Explaining Infant Interests

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Infants explore their world continually during their waking hours: pushing, pulling, poking, prodding. Why do some events capture their interests and cause them to make that event occur again and again? It behooves parents and teachers to consider that infants’ interests emanate from profound sources, some built into our specie, some developed from previous experiences. Watch this clip of an infant pushing and pulling and scraping objects attached to a wall. These objects move and also make sounds. We can say more than “the child is learning about cause and effect.” That phrase explains nothing because it is too general, like saying, “The child is learning about life.” We can speculate on the relations among the infant’s body, the shape/location of the object, the ease and reliability of making a particular effect happen again, and so forth. But more than all of this, we should speculate on why the child makes a choice to repeat some effects and not others and why the child, to recreate that effect, uses one strategy rather than another. These speculations move us closer to understanding how children think. Choices are made for reasons, and these reasons define infant intelligence. Let’s begin.

Rather than review her actions in the order they happen, let’s look at certain themes in this child’s play in order to understand her choices. First, there is the spatula that is attached to the wall. It can be pulled forward and released, making it vibrate with a “boing” sort of noise. Watch carefully. Is she trying to pull it off the wall or is she trying to make it vibrate? You can determine this by looking at her fingers. When she hooks them over the edge of the spatula, pulls, and releases we speculate she wants it to vibrate. When she grabs it, holds on as she pushes it back and forth, we speculate she wants to see if she can possess it, that is, detach it.

Similarly, we wonder if she is trying to detach the chime tubes when she lifts one upward or is she trying to make them ring? When an object is hanging loose, the child can feel that looseness when it is grabbed. We know that children, at even a young age, want to know what objects in their immediate environment are separate entities and what are un-detachable parts of larger objects. The wind chime is a bit of a paradox. The tubes feel unattached, since they move independently, but they are joined together by string. We should not necessarily assume that the noise drives her interest. The noise could be coincidental to her intentions to see if she can separate one of the tubes.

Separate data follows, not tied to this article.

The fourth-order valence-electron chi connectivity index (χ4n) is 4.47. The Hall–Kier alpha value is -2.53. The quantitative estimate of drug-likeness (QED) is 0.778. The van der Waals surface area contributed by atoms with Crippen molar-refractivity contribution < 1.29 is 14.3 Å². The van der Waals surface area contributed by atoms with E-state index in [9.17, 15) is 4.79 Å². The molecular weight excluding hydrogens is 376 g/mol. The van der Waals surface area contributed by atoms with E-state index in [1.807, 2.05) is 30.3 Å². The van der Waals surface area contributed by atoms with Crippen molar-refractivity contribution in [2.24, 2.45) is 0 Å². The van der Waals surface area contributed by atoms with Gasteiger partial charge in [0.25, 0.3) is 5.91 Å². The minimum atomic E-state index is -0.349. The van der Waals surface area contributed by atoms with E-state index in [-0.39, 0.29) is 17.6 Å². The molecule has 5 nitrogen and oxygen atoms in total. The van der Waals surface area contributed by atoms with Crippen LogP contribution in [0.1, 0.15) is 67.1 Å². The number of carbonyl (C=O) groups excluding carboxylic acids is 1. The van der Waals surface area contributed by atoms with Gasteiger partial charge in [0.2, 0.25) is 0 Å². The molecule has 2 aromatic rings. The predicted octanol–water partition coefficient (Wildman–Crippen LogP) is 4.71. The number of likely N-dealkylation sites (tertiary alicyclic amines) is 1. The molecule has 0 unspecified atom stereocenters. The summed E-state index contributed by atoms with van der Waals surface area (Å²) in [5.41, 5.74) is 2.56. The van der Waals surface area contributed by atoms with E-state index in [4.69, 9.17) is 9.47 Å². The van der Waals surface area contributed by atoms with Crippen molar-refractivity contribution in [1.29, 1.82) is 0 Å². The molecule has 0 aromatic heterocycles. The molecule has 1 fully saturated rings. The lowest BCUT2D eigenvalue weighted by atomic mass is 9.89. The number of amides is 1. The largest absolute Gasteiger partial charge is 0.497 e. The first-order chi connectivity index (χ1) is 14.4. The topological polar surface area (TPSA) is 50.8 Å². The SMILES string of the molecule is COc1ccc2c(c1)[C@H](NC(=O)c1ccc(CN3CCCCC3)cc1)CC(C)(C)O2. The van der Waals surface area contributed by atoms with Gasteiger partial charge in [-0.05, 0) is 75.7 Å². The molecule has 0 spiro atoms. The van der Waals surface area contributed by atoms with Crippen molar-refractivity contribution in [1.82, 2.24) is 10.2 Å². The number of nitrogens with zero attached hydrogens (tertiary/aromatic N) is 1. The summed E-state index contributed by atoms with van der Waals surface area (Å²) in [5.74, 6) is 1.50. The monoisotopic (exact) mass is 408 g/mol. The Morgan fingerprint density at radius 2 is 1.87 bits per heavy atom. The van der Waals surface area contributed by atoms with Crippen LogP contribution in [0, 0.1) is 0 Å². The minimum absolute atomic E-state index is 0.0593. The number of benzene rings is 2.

We do notice that on many occasions she rotates a spoon (two types) by twisting her wrist. When this is done in the middle of the chime tubes one might speculate that she wants to maximize the chiming sounds. Rotating the spoon creates more hits than a simple strike. This rotation seems to be her preferred way of creating noise with an implement. She also uses it when she rakes the spoon with the looped handle over the surface of a screen screwed to the wall. Since there is not much feeling of the screen’s texture while raking it with the spoon, we speculate that the rasping sound interests her. Not many materials have this characteristic when rubbed, but when such a surface is available, it creates interest and exploration of the effects it affords.

Notice when she looks into the empty basket. Does she see a spoon on the floor that appears through the wire bottom? She reaches into the basket at one point, but realizes that the object is not in the basket. At another time she looks more closely into the basket, sees that it is empty, and then stoops down to pick up the large spoon. It must be a bit confusing to see an object “in the bottom” of a basket, but not really in the basket. On the second occasion she looks more closely and discerns the difference between the illusion and the real.

As a final example of her decision-making, consider how she utilizes the spoon. Sometimes she holds the spoon by the bowl, sometimes by the handle. When she holds the spoon by the bowl, the handle becomes an extension that she can rotate like a baton and that can either rattle the chimes or scrape the surface of the screen. Once she holds the spoon in this orientation she seems to think about it differently than when, on a few occasions, she holds it by the handle. It is true that when a spoon is held by the bowl there is lightness to the movement of the handle. When the spoon is held by the handle, the weight at the end might cause the child to treat it more like a mallet than a pointer. We see this use when she strikes the spatula with the bowl of the spoon. That is the only time she touches the spatula with an object rather than using her bare hand.

There is one piece of the encounter that might be a social reaction between the girl and a boy. The boy is sitting on the floor, reaching up to touch the chime, but he cannot quite reach it. The girl looks directly at the boy and then moves the chime tubes. Is she saying to the boy, “Here, I will make it chime for you.”? What do you think?

In summary, by considering what children repeatedly do, we get a sense of their intentions that informs us of their interests, and from there we wonder why any or all children might find that interesting, such as, “Is this loose object detachable?” or, “Does this apparently smooth surface make a noise when rubbed?” Children’s interests are often mini-paradoxes, and that is why they are interesting.

We recommend that you watch this clip twice, once with the sound turned off. You will see new details when you watch a video without sound. The download folder includes the above comments, plus a full action transcript.